India is a patriarchal society where marriage is considered a sacrament and it is expected from the couple to not disclose anything personal about their relationship beyond the four walls of their bedroom. The criminal law regarding rape in India is framed in a way that first confirms the relationship between the victim and the perpetrator, if she does hold a relationship with him, then it disables her to take legal action against her rapist, a husband raping his wife is an exception of the law of rape under Indian law. This law in itself strips the right of that married women to approach the court if she is raped by her husband. The government of India has repeatedly argued against criminalizing marital rape saying that it will destroy the institution of marriage citing a wide scope of misuse, the government's point is that the already existing laws are sufficient and there is no need to make a separate law criminalizing it. Talking about the reality, the punishment given under Section 498A is much lesser as compared to the punishment given in the cases of rape as covered under Section 375 and 376 of the Indian Penal Code, while the punishment for 498A is a minimum of three years with an optional fine, the punishment of a minimum of ten years is given in the case of rape. The government says that if they criminalize marital rape then the institution of marriage will be harmed, but what institution are they even talking about, the institution of marriage is in no way more important than women getting raped. Gender-based violence is so deeply embedded in patriarchal norms that women are raised in a way that does not teach them to recognize what constitutes marital rape. The women who complain of such tortures are told by their parents to go on with this and some women even accept these sexual desires of their husbands fearing that their husband will go with some other women. Women do not have a way of living after they part because of a lack of income, education, employment and social contacts. The Rape laws in India are framed in a way that encourages patriarchy considering women to be the property of men after marriage and having no right to their bodies. The lawmakers failed to understand that a marriage is not a license for the husband to rape his wife. A married woman has the same right to her body as does an unmarried woman. As per the current law, the wife is presumed to give perpetual consent to have sex with her husband. This patriarchal and orthodox mindset is the reason that about 70 per cent of women in India are victims of domestic violence and every 16 minutes a woman is raped[8], every four minutes a woman faces cruelty by in-laws and out of this 99.1 per cent of cases of sexual violence go unreported.[9]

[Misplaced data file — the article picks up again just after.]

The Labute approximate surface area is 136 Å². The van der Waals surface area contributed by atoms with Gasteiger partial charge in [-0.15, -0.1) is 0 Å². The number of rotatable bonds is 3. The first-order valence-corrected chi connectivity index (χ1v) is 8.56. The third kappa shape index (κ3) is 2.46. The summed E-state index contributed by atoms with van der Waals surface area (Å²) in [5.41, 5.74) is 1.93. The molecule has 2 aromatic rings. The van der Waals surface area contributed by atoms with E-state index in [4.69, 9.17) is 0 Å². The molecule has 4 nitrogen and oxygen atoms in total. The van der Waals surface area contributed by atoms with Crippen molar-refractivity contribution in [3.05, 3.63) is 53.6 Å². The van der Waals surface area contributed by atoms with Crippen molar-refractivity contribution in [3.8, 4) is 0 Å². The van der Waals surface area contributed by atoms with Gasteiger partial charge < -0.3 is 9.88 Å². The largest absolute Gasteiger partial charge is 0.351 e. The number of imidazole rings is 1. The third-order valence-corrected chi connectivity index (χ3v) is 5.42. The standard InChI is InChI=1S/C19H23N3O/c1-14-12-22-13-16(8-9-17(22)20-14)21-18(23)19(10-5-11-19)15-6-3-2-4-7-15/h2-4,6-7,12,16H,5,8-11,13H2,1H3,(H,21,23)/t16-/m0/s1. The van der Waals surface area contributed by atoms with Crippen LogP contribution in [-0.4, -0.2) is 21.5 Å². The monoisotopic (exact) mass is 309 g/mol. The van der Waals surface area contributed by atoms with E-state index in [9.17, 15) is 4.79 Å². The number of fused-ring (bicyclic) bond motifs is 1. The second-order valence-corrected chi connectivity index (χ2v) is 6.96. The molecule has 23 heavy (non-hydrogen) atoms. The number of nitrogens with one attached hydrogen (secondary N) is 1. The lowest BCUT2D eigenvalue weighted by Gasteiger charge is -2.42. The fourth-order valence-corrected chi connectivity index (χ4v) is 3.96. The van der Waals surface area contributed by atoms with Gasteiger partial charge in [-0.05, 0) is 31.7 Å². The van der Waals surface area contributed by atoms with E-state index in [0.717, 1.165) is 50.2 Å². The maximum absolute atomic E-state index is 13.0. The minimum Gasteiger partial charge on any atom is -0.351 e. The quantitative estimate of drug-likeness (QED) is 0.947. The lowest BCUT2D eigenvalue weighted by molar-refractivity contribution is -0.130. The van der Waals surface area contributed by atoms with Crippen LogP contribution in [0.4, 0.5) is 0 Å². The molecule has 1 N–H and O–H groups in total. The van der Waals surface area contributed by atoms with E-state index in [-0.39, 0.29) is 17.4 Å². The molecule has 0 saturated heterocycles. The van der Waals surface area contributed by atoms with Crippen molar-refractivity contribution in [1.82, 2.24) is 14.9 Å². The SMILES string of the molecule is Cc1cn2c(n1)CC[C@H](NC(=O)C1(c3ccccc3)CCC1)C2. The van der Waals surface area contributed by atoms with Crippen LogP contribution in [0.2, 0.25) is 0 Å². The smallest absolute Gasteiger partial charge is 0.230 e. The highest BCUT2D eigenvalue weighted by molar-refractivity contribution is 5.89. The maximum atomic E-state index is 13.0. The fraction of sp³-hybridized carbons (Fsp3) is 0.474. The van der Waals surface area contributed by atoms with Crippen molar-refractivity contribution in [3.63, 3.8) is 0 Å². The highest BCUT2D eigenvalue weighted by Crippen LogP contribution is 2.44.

Violation of Article 14-

The Constitution of India ensures to all Citizens that "The State shall not deny to any person equality before the law or the equal protection of the laws within the territory of India"[10] despite having this as a fundamental right provided to all citizens, our law is discriminatory against the women who have been raped by their husband.